|Learning Joy Resources
|Let's take a look at the Girls First
|Descriptions and explanations of
reproductive human anatomy and
|This is the internal female reproductive anatomy and physiology.
Inside the body where you can't see it.
|These are the parts you can see with a mirror. They
are the external female genitals.
|Hood of the clitoris - a small piece of skin that
partially covers the clitoris
Clitoris - a small bump above or in front of the
opening to the vagina, actually somewhat like a small
penis. It swells or becomes erect when stimulated.
For many females this part needs some touching or
stimulation in order to have an orgasm.
Urethra - the tube that urine flows out of from the
bladder. The opening to the urethra is between the
clitoris and the opening to the vagina, This opening is
very small. A tampon could not be accidentally put
into it, a penis could not go into this opening.
Opening to the vagina - the vagina is inside the
body, it can not really be seen from the outside.
Labia or Lips - these are the lips that close around
the opening to the vagina.
Vulva - this is the proper term for the external
|Now on to the boys
|Scrotum - this is the name for the sac of skin that
the testicles are inside of. This sac contracts when
cold lifting the testicles closer to the body and
relaxes when warm to lower the testicles and keep
the inside temperature of the testicles about 2-3
degrees cooler than body temperature.
Testicles or testes - these are the organs that
produce sperm and most of the testosterone
hormone in the male body.
Penis - This organ has a spongy tissue inside that
fills with blood to become erect. In this drawing it is
flaccid, that is not erect. An erect penis is larger
than when not erect and stick out or up.
Urethra - This is a tube that goes from the bladder
through the penis and can take out either urine or
semen. A valve at the top of the urethra closes
during ejaculation and prevents urine from coming
out during ejaculation.
Vas Deferens - this is a pair of tubes, one from
each testicle that wrap around the bladder and
connect to the urethra at the prostate gland. At
ejaculation sperm travel through these tubes.
Prostate gland - This gland makes most of the
semen (the fluid that comes out during ejaculation).
A slang term for semen is cum.
Seminal Vesicles - This gland also makes a fluid
that becomes part of the semen.
|Cowpers gland - This gland makes a fluid known as pre-cum or
pre-ejaculate because it comes out before the cum or
ejaculation. It is a slippery clear fluid that can be seen or felt on
the end of the erect penis.
Bladder - this is where urine is stored.
Epididymis - (not shown in drawing) this is a coiled tube that can
usually be felt at the back of each testicles. It is the beginning of
the Vas Deferens. Mature sperm may spend a couple of days in
the epididymis before being ejaculated
|Circumcision is an operation that removes
the foreskin, which is skin that covers the head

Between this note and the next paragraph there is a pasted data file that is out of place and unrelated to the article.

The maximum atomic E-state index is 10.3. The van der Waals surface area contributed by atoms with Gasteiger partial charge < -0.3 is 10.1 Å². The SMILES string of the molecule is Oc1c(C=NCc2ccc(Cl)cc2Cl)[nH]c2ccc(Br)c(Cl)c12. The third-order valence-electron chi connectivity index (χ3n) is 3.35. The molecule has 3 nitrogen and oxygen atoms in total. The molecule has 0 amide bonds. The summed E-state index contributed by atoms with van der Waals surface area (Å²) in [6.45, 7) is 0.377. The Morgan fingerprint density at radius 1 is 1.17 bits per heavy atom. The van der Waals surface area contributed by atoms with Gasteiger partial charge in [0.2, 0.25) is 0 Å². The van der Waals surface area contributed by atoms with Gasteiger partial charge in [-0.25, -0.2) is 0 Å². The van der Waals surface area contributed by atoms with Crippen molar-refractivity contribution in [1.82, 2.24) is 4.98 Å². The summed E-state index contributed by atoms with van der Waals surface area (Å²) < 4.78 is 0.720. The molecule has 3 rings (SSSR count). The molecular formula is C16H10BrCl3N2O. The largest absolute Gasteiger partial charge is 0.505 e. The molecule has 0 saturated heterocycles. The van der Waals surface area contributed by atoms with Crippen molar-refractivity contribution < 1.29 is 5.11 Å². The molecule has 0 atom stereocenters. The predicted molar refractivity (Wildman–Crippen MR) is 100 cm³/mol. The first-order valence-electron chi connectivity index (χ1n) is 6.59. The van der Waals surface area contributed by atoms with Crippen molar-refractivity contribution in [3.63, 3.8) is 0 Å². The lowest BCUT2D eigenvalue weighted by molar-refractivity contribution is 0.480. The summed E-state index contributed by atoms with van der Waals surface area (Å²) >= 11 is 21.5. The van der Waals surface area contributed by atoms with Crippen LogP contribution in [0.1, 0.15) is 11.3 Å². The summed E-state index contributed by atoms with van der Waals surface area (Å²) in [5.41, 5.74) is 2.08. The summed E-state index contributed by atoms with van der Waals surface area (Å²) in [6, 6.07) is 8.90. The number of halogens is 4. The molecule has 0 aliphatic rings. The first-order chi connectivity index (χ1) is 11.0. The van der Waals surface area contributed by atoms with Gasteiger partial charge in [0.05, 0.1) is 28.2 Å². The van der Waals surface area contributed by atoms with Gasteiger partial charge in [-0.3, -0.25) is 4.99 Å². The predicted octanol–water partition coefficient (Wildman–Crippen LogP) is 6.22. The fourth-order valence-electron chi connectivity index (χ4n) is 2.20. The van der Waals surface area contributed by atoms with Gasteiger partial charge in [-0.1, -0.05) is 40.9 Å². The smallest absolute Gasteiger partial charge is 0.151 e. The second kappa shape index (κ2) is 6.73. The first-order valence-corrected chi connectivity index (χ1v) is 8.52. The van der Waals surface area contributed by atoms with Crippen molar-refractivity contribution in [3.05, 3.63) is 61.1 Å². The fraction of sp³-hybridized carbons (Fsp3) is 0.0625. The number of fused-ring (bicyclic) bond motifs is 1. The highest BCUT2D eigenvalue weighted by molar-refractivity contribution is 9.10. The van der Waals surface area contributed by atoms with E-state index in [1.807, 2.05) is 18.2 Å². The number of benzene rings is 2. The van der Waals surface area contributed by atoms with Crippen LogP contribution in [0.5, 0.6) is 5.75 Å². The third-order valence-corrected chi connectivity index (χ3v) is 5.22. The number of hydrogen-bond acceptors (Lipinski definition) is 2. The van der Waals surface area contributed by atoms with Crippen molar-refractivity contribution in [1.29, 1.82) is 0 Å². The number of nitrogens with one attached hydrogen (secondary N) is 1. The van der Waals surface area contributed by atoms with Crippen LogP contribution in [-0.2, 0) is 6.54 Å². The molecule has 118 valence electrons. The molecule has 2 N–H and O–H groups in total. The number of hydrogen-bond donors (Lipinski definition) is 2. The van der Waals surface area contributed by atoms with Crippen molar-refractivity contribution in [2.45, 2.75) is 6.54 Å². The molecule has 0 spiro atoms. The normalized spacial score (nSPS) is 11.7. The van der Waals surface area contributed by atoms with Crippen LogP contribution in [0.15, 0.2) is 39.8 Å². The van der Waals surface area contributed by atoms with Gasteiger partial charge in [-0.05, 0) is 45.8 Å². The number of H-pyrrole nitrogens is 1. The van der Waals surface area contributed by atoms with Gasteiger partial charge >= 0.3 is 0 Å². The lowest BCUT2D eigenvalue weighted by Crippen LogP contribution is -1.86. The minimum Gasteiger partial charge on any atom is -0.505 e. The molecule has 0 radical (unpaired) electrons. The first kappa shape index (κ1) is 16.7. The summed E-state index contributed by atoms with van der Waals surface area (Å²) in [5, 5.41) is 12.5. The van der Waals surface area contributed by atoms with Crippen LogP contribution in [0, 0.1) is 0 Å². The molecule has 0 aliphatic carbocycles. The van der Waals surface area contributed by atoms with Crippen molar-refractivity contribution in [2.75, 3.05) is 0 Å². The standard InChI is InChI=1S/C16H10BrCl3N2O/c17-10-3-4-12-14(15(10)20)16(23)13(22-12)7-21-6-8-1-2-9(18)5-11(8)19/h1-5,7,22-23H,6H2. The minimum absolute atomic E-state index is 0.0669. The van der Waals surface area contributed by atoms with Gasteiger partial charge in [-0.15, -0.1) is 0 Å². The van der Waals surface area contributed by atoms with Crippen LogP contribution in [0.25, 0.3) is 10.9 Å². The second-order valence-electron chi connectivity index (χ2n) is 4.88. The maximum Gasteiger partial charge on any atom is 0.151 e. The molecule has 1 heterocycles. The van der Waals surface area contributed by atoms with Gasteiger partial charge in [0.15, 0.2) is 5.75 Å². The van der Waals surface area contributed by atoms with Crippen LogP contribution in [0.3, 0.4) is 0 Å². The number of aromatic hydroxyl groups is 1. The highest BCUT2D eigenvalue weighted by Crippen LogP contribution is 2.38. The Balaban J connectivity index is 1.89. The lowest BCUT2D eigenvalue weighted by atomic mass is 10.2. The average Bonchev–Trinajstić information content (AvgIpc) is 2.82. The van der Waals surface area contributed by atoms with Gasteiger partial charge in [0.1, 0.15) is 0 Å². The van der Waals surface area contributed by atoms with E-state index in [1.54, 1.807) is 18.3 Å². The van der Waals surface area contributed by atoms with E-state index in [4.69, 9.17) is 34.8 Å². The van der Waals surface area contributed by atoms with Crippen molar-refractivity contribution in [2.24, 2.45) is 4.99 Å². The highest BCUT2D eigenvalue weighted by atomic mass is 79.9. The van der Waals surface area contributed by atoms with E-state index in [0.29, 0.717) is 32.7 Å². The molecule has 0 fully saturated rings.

of the penis. Boys are generally circumcised
soon after birth, sometimes for religious
reasons. Some people believe that being
circumcised is healthier because the penis is
easier to clean. Other people believe that
leaving the foreskin on is better as the
operation is painful to the boy and the foreskin
protects the penis and therefore it remains
more sensitive to stimulation and sexual
pleasure. A male who is not circumcised needs
to pull the foreskin back to wash the head of
the penis and when putting a condom on the
foreskin needs to be pulled back first.
|Changes of Pregnancy
|Notice how the uterus stretches. It goes from a normal size of 4 or 5 inches in diameter to big
enough to hold a baby. The bladder and the intestines are squeezed to a much smaller than normal
size. Causing the pregnant woman to have to urinate frequently and perhaps have indigestion often.
The breast enlarge due to increased size of the milk producing glands.
|Links to references
click on links below to purchase books at amazon.com
|For more information on Human Anatomy and sexuality
education check out these books or website links.
|The Sexual Parts - anatomy and physiology
|Ovary - there are 2 of these, one on each side. At
puberty they start producing eggs, usually one a
month from one ovary. This is called ovulation, once
a girl has started ovulating she can get pregnant no
matter how young she is.
Fallopian tubes - there are 2 of these also, one for
each ovary. At ovulation the egg is released from an
ovary and travels down a fallopian tube. If the female
has had sexual intercourse sperm will swim into the
fallopian tubes and usually the egg gets fertilized by
a sperm in the tube.
Uterus - The fertilized egg attaches to the lining of
the uterus and develops into a fetus in the uterus.
Endometrium - this is a lining of tissue that forms
each month on the walls of the uterus. If a female
becomes pregnant it thickens to help support the
pregnancy. If she doesn't get pregnant the lining is
shed each month. This called the menstrual flow.
Cervix - this part is between the vagina and the
uterus. It has a very small opening. Microscopic
sperm can easily pass through, but nothing much
bigger than that. The penis can't go through the
cervix. But at the time of giving birth hormones cause
the cervix to soften and be able to stretch to allow the
baby to be pushed through.
Vagina - The penis goes into the vagina during
sexual intercourse. The baby passes through the
vagina during the birth process.
Hymen (cherry) - At the opening of the vagina some
virgins (females who have never had sex) have a
membrane that partially closes the opening. Usually a
tampon can be inserted easily through the opening in
the hymen, but inserting a penis may tear the hymen
and cause bleeding and some pain. Not all virgins
have a hymen.